TRIBUTES have been made to local historian Jo Draper, one of Dorset’s best known and most celebrated authors.

Jo Draper died on Friday, June 23, at the age of 68 and was famous in Dorset for having written a number of books and articles on the county, a place she developed a lifelong passion for.

Perhaps her most lauded work was Dorset the Complete Guide, the first edition of which took her more than three years to write, with the author visiting every place she mentioned in the work.

She also wrote a book about Thomas Hardy, Thomas Hardy’s England, with the world famous literary novelist John Fowles, who she was good friends with.

Dr Alan Chedzoy, an academic who lectures on Thomas Hardy and William Barnes, said she was an impressive scholar.

He said: “She was meticulous in her scholarship and in so doing she put together an intimate knowledge of the county, which was unrivalled.”

He added: “There was nobody who knew more about the county than she did.”

Dr Chedzoy said that what made her a great historian was the “extraordinary” amount of research she did for her works, adding that she was encouraged to become a writer by the great John Fowles himself.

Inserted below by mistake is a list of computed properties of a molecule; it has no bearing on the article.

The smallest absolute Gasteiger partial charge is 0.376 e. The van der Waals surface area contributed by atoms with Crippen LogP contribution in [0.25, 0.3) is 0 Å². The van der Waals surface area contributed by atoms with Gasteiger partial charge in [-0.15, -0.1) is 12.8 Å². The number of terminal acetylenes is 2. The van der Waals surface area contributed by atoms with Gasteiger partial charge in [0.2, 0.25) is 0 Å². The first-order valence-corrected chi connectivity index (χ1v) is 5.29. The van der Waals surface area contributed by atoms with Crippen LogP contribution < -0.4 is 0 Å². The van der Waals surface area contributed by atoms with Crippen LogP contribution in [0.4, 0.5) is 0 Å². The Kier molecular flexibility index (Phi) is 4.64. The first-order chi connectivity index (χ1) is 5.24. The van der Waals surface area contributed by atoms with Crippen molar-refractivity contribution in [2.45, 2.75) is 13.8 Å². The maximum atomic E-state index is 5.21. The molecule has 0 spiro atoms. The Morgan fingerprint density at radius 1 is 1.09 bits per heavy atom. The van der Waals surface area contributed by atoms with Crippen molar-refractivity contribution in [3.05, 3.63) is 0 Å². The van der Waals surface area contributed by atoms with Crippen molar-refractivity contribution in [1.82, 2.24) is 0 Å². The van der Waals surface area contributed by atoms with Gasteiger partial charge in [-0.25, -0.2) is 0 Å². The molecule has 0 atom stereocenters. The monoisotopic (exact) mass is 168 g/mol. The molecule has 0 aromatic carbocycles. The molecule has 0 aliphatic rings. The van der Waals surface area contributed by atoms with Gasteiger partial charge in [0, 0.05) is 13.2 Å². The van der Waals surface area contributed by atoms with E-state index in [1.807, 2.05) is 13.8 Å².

Helen Gibbons, curator of the Hardy collection at Dorset County Museum, said that Mrs Draper made a great contribution to local history and had a particular interest in county people and working people.

She said: “I think that is the important thing about Jo. Her knowledge of both Thomas Hardy and Dorset made her an authority on both subjects.”

She added: “She was a most enthusiastic person and most wonderful scholar and she was very thorough in her work.”

The curator also said that the distinguished author had left “a legacy of excellent work”.

David Tucker, director of Lyme Regis Museum, said: “She made a tremendous contribution to the Lyme Regis Museum for many years. She was a fantastic writer and much of the excellent research that the museum has was carried out by her.”

He added: “She will be missed by so many of the people who work and volunteer at the museum.”